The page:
Since more people are communicating electronically instead of writing and communicating by hand, penmanship has fallen in the trenches. The pride taken in one’s penmanship is not as detail-oriented as it was before the popularity of computers and electronic keyboard devices.
It is amazing that there is a continuing controversy about the role of handwriting lessons in schools. A great number of teachers support teaching children using keyboards, while other teachers feel that handwriting (particularly cursive handwriting) will have a better impact on a child’s ability to read and write. How can we expect kids to understand how to read cursive writing, if they are not taught how to write and understand the aesthetics of it?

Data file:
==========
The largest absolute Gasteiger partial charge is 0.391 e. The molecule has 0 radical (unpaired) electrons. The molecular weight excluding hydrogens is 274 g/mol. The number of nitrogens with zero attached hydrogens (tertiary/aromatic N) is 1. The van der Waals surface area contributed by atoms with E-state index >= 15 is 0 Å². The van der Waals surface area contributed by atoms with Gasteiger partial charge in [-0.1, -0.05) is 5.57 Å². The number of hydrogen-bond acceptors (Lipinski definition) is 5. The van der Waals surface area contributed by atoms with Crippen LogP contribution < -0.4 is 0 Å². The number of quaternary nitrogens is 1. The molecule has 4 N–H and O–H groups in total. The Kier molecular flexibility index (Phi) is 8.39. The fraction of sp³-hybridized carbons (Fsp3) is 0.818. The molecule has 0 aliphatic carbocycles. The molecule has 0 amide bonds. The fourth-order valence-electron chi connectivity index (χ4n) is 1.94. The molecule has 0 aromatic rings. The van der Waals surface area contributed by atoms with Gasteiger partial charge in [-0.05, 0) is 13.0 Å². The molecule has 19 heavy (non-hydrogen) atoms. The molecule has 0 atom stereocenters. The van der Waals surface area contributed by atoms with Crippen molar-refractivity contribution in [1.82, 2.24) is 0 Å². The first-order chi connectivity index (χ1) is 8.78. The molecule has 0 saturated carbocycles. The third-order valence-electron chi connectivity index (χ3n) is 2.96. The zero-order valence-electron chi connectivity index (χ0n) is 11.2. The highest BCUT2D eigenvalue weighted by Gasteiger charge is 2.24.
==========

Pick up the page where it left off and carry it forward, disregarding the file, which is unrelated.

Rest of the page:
Personally, I am an advocate for good, legible handwriting although I use my keyboards a lot as an adult. Throughout elementary school, writing was a very instrumental piece of our learning process and communications. I feel that it should be taught in schools like it once was, because in reality it seems to be a dying art. We always seem to be in a rush when writing and it clearly shows that when others try to read it.
I witness everyday evidence of handwriting that many of my schoolteachers would cringe at. My mother used to call it “chicken-scratch” and while growing up, she was adamant about all of her children learning to write legibly and to develop good writing habits. Good handwriting promotes an organized approach to communication and creativity. Practice good handwriting habits and you just may find that it opens a core of creative opportunity that you never imagined.